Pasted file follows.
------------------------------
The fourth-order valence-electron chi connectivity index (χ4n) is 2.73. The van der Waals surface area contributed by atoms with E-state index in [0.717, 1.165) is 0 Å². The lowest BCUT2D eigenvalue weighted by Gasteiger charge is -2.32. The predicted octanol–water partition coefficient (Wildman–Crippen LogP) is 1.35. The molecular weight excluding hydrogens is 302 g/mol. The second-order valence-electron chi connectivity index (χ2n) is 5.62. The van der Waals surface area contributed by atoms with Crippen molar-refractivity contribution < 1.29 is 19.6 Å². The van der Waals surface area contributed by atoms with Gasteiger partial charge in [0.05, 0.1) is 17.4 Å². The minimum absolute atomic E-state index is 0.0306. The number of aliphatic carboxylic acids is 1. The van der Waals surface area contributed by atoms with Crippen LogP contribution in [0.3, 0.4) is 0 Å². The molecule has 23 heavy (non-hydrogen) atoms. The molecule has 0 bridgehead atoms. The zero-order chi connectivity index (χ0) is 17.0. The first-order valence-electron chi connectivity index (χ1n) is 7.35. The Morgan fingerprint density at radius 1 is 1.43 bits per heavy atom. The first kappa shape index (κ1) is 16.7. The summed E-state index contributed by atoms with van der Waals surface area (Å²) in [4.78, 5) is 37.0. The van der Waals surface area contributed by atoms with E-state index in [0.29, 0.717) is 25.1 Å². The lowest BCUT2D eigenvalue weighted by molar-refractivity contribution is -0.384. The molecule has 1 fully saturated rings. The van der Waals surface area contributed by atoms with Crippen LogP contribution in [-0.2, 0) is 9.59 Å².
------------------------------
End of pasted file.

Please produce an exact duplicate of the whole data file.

The fourth-order valence-electron chi connectivity index (χ4n) is 2.73. The van der Waals surface area contributed by atoms with E-state index in [0.717, 1.165) is 0 Å². The lowest BCUT2D eigenvalue weighted by Gasteiger charge is -2.32. The predicted octanol–water partition coefficient (Wildman–Crippen LogP) is 1.35. The molecular weight excluding hydrogens is 302 g/mol. The second-order valence-electron chi connectivity index (χ2n) is 5.62. The van der Waals surface area contributed by atoms with Crippen molar-refractivity contribution < 1.29 is 19.6 Å². The van der Waals surface area contributed by atoms with Gasteiger partial charge in [0.05, 0.1) is 17.4 Å². The minimum absolute atomic E-state index is 0.0306. The number of aliphatic carboxylic acids is 1. The van der Waals surface area contributed by atoms with Crippen LogP contribution in [0.3, 0.4) is 0 Å². The molecule has 23 heavy (non-hydrogen) atoms. The molecule has 0 bridgehead atoms. The zero-order chi connectivity index (χ0) is 17.0. The first-order valence-electron chi connectivity index (χ1n) is 7.35. The Morgan fingerprint density at radius 1 is 1.43 bits per heavy atom. The first kappa shape index (κ1) is 16.7. The summed E-state index contributed by atoms with van der Waals surface area (Å²) in [4.78, 5) is 37.0. The van der Waals surface area contributed by atoms with E-state index in [0.29, 0.717) is 25.1 Å². The lowest BCUT2D eigenvalue weighted by molar-refractivity contribution is -0.384. The molecule has 1 fully saturated rings. The van der Waals surface area contributed by atoms with Crippen LogP contribution in [-0.2, 0) is 9.59 Å².